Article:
“She wanted to make it clear that she was the one in that picture and nobody else,” said Lena Sk?ld with a smile.

“She’s got plenty of self-confidence,” said Angela.

“Hmm… I don’t know about that.” She took another sip of coffee. “We’ll find out about that eventually, I suppose.” She looked at Angela. “I’m a single parent.” She put down her cup and smiled.

Angela nodded. Through the window she could see people leaving the nursery school on their way home. She checked her watch.

“Yes, I suppose it’s time to make a move,” said Lena Sk?ld. “If we can stand up.” She made an effort with her legs. “Eh, I failed at the first attempt.”

“I don’t think I’m even going to try,” said Angela.

Lena Sk?ld also stayed put, looking through the window in which her face was mirrored.

“I keep thinking about what we were talking about earlier,” she said.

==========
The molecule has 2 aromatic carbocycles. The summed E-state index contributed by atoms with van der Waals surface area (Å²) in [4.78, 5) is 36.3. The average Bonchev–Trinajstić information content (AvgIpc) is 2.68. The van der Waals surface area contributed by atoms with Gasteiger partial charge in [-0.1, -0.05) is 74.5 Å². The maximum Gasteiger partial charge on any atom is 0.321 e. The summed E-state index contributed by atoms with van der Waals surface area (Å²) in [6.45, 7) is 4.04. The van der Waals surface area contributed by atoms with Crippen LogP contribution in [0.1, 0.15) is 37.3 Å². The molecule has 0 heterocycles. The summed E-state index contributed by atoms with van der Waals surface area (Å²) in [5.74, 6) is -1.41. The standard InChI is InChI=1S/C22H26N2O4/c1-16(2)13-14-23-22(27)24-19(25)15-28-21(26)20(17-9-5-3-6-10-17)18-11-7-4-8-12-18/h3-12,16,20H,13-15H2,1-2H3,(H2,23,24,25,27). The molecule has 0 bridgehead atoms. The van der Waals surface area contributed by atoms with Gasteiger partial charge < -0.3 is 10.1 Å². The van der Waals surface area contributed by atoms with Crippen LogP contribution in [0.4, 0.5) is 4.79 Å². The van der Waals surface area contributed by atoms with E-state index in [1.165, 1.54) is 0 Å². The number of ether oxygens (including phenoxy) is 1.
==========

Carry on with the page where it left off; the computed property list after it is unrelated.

“About the boy who, er, disappeared?” said Angela.

“Yes.” She looked as if she wanted to say more, and Angela waited.

“Something odd happened to me not long ago. Or rather, to Ellen.” She looked at Angela. “It feels almost creepy. Yes, it definitely does. What with what happened to the boy and all that. But I mean this incident with Ellen. Given the rest of it.”

What on earth is she talking about? Angela wondered.

“It was very strange,” said Lena Sk?ld. “What happened to Ellen. She came home and, well, I suppose you could say she told a story. About how she’d met somebody while her group was on an outing.”

“What do you mean, met somebody?”

“A man. A mister, as she called him. She said she met this mister and sat with him for a while. In a car. If I understood it correctly they were sitting in a car.”

“That’s what she told you?”

“That’s how I understood it, at least,” said Lena Sk?ld. “And there was another thing. Something disappeared that day.”

“What was it?” Angela asked.

“A little silver charm that she had in her overall pocket. It vanished. The police asked me to check if there was anything missing, and it was that charm.”